Since deforestation reduces the amount of trees, this also reduces how much carbon dioxide can be removed by the Earth's forests. When deforestation is done to create new agricultural land, the crops that replace the trees also act as a carbon sink, but they are not as effective as forests. When trees are cut for lumber the wood is kept which locks the carbon in it but the carbon sink provided by forests is reduced because of the loss of trees.
Deforestation also causes serious changes in how carbon is stored in the soil. When forested land is cleared, soil disturbance and increased rates of decomposition in converted soils both create carbon dioxide emissions. This also increases soil erosion and nutrient leaching which further reduces the area's ability to act as a carbon sink.
There are many industrial processes that produce significant amounts of carbon dioxide emissions as a by product of chemical reactions needed in their production process. Industrial processes account for 4% of human carbon dioxide emissions and contributed 1.7 billion tonnes of carbon dioxide emissions in 2011.1
Many industrial processes emit carbon dioxide directly through fossil fuel combustion as well indirectly through the use of electricity that is generated using fossil fuels. But there are four main types of industrial process that are a significant source of carbon dioxide emissions: the production and consumption of mineral products such as cement, the production of metals such as iron and steel, as well as the production of chemicals and petrochemical products.
Cement production produces the most amount of carbon dioxide amongst all industrial processes. To create the main ingredient in cement, calcium oxide, limestone is chemically transformed by heating it to very high temperatures. This process produces large quantities of carbon dioxide as a byproduct of the chemical reaction. So much so that making 1000 kg of cement produces nearly 900 kg of carbon dioxide.14
Steel production is another industrial process that is an important source of carbon dioxide emissions. To create steel, iron is melted and refined to lower its carbon content. This process uses oxygen to combine with the carbon in iron which creates carbon dioxide. On average, 1.9 tonnes of CO2 are emitted for every tonne of steel produced.15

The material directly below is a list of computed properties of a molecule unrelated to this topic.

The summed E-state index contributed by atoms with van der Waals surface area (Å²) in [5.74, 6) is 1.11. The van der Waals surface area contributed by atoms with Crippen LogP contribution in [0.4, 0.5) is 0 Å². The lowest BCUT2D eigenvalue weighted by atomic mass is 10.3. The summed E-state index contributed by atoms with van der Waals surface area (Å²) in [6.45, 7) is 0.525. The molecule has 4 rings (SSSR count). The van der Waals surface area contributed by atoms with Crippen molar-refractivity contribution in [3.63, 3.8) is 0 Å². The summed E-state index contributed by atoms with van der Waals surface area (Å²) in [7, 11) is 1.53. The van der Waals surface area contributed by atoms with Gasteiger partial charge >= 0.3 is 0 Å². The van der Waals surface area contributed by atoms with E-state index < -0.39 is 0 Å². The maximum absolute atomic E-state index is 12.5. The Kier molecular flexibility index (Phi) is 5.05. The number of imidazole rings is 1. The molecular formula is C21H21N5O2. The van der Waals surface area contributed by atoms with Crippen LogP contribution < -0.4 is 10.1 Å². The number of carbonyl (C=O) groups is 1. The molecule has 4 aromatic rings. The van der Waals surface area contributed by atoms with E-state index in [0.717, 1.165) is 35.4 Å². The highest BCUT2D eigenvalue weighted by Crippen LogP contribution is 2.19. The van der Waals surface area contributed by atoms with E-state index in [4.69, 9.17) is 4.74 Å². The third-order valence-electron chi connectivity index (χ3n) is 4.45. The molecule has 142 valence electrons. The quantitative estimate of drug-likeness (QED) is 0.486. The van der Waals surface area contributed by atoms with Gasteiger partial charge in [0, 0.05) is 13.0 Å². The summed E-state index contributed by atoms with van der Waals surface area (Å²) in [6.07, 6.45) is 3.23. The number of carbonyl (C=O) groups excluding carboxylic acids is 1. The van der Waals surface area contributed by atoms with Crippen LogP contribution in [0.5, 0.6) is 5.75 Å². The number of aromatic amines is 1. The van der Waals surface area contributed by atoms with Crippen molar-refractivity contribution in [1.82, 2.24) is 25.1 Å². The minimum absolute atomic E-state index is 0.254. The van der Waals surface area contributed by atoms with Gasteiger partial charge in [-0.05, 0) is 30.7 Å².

Fossil fuels are used to create chemicals and petrochemical products which leads to carbon dioxide emissions. The industrial production of ammonia and hydrogen most often use natural gas or other fossil fuels as a starting base, creating carbon dioxide in the process. Petrochemical products like plastics, solvents, and lubricants are created using petroleum. These products evaporate, dissolve, or wear out over time releasing even more carbon dioxide during the product's life.
Apart from being created by human activities, carbon dioxide is also released into the atmosphere by natural processes. The Earth's oceans, soil, plants, animals and volcanoes are all natural sources of carbon dioxide emissions.
Human sources of carbon dioxide are much smaller than natural emissions but they upset the balance in the carbon cycle that existed before the Industrial Revolution. The amount of carbon dioxide produced by natural sources is completely offset by natural carbon sinks and has been for thousands of years. Before the influence of humans, carbon dioxide levels were quite steady because of this natural balance.4
42.84 percent of all naturally produced carbon dioxide emissions come from ocean-atmosphere exchange. Other important natural sources include plant and animal respiration (28.56%) as well as soil respiration and decomposition (28.56%).4 16 A minor amount is also created by volcanic eruptions (0.03%).17 18
Figure 3:Source: IPCC Fourth Assessment Report: Climate Change 2007, Intergovernmental Panel on Climate Change.
The largest natural source of carbon dioxide emissions is from ocean-atmosphere exchange. This produces 42.84% of natural carbon dioxide emissions. The oceans contain dissolved carbon dioxide, which is released into the air at the sea surface. Annually this process creates about 330 billion tonnes of carbon dioxide emissions.4 16
Many molecules move between the ocean and the atmosphere through the process of diffusion, carbon dioxide is one of them. This movement is in both directions, so the oceans release carbon dioxide but they also absorb it. The effects of this movement can be seen quite easily, when water is left to sit in a glass for long enough, gases will be released and create air bubbles. Carbon dioxide is amongst the gases that are in the air bubbles.
Plant and animal respiration
An important natural source of carbon dioxide is plant and animal respiration, which accounts for 28.56% of natural emissions. Carbon dioxide is a byproduct of the chemical reaction that plants and animals use to produce the energy they need. Annually this process creates about 220 billion tonnes of carbon dioxide emissions.4 16
Plants and animals use respiration to produce energy, which is used to fuel basic activities like movement and growth. The process uses oxygen to break down nutrients like sugars, proteins and fats. This releases energy that can be used by the organism but also creates water and carbon dioxide as byproducts.
Soil respiration and decomposition